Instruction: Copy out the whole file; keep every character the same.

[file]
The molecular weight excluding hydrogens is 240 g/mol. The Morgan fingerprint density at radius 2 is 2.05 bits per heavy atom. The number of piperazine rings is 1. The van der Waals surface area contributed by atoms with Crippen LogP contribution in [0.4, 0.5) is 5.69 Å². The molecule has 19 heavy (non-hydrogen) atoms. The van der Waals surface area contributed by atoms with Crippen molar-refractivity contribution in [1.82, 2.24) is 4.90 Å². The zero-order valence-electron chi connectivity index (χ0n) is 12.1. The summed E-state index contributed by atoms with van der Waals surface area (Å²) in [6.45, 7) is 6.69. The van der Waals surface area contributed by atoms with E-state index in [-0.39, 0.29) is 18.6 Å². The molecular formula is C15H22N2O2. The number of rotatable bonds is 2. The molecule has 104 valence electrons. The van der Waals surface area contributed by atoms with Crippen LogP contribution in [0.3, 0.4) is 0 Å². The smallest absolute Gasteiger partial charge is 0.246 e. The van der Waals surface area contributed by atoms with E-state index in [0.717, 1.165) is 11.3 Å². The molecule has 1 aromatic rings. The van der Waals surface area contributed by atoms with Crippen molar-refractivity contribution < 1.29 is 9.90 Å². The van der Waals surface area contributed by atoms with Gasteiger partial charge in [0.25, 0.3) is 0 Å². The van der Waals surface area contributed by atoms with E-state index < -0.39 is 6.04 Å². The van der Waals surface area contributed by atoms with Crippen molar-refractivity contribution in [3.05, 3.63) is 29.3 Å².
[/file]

The molecular weight excluding hydrogens is 240 g/mol. The Morgan fingerprint density at radius 2 is 2.05 bits per heavy atom. The number of piperazine rings is 1. The van der Waals surface area contributed by atoms with Crippen LogP contribution in [0.4, 0.5) is 5.69 Å². The molecule has 19 heavy (non-hydrogen) atoms. The van der Waals surface area contributed by atoms with Crippen molar-refractivity contribution in [1.82, 2.24) is 4.90 Å². The zero-order valence-electron chi connectivity index (χ0n) is 12.1. The summed E-state index contributed by atoms with van der Waals surface area (Å²) in [6.45, 7) is 6.69. The van der Waals surface area contributed by atoms with E-state index in [-0.39, 0.29) is 18.6 Å². The molecular formula is C15H22N2O2. The number of rotatable bonds is 2. The molecule has 104 valence electrons. The van der Waals surface area contributed by atoms with Crippen LogP contribution in [0.3, 0.4) is 0 Å². The smallest absolute Gasteiger partial charge is 0.246 e. The van der Waals surface area contributed by atoms with E-state index in [0.717, 1.165) is 11.3 Å². The molecule has 1 aromatic rings. The van der Waals surface area contributed by atoms with Crippen molar-refractivity contribution < 1.29 is 9.90 Å². The van der Waals surface area contributed by atoms with Gasteiger partial charge in [0.25, 0.3) is 0 Å². The van der Waals surface area contributed by atoms with E-state index < -0.39 is 6.04 Å². The van der Waals surface area contributed by atoms with Crippen molar-refractivity contribution in [3.05, 3.63) is 29.3 Å².